Small businesses in Africa are increasingly present (and expanding their presence) on the web, or rather, social media platforms. In fact, according to the report “Digital in 2018” (carried out by We Are Social and Hootsuite), African countries have recorded a 12% increase in active social media users, reaching 191 m last year. Among these, mobile users represented 172 m people, most of whom use only two platforms: WhatsApp and Messenger (both owned by Facebook). WhatsApp is the most popular platform on the continent; Facebook’s Messenger is mainly used in North Africa, Somalia and Eritrea.
WhatsApp thus seems to be the driving force behind internet use in Africa, and it is also the key for e-commerce businesses. In Zimbabwe, about half of all internet data passed through the app last year. Facebook’s and WhatsApp’s over-the-top (OTT) services have both caused a drop in revenue growth from mobile devices. Furthermore, Facebook has recently launched WhatsApp Business, a stand-alone application for small businesses in Africa, India and Brazil. This is also used by e-commerce resellers to engage with customers, make returns and manage failed deliveries.
The increasing use of digital platforms is due to increased internet access: since January last year, web penetration in Africa has increased by over 20%, reaching over 73 m more people.
The continent has also recorded the fastest global growth rate, with the number of users increasing by nearly six times in Mali, and more than doubling in Benin, Sierra Leone, Niger and Mozambique.
The proportion of the population that believes new technologies offer more opportunities than risks (i.e., digital optimism) has especially increased in Nigeria (80%), Kenya (72%) and South Africa (66%).
Experts believe that constant improvements in high-speed connections are essential to maintain growth and sustain the general economy. Some of the most active foreign investors in this sector are– once again – the Chinese: ZTE is considering opening an office in Harare, Zimbabwe, to introduce fiber optic communications – and 4G and 5G. Huang Dabin, ZTE’s COO has stated: “We see great prospects, we are aware that right now there are difficulties, but we believe these will be short-term, and that it is possible to make investments for over USD 1 bn in fiber optic and mobile technologies”. ZTE is already working with local company Telone to expand the network.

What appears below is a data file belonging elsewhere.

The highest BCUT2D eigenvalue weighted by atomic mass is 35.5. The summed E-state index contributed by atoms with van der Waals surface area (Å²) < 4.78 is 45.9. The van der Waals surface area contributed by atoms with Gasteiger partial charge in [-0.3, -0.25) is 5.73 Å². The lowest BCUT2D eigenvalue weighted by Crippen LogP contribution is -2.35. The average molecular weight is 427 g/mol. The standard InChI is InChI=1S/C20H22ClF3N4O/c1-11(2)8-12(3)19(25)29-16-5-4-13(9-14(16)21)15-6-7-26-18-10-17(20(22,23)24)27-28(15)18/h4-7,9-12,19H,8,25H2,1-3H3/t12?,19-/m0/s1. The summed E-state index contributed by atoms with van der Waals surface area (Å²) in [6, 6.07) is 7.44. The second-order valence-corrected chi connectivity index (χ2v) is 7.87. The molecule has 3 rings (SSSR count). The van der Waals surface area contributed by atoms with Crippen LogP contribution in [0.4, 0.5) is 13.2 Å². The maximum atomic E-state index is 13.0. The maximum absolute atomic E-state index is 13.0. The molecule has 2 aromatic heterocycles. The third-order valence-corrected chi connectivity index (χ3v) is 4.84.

Ethiopia is one of the last African countries to still have a state monopoly over the telecommunications sector and has lagged behind neighboring countries when it comes to 4G, which offers many advantages (e.g., higher connection speeds, which makes use of the internet and applications easier and faster). But Ethiopia is starting to catch up. In fact, Ethio Telecom is now the largest mobile operator in the continent – and with over 57 m mobile phone subscribers in November 2017, it overtook MTN Nigeria to become the operator with the largest mobile customer base. Mobile service coverage by Ethio Telecom has now reached 85%; the company has also improved quality, having upgraded the 2G network to 3G in every region of the country and having brought ZTE’s 4G to Addis Ababa.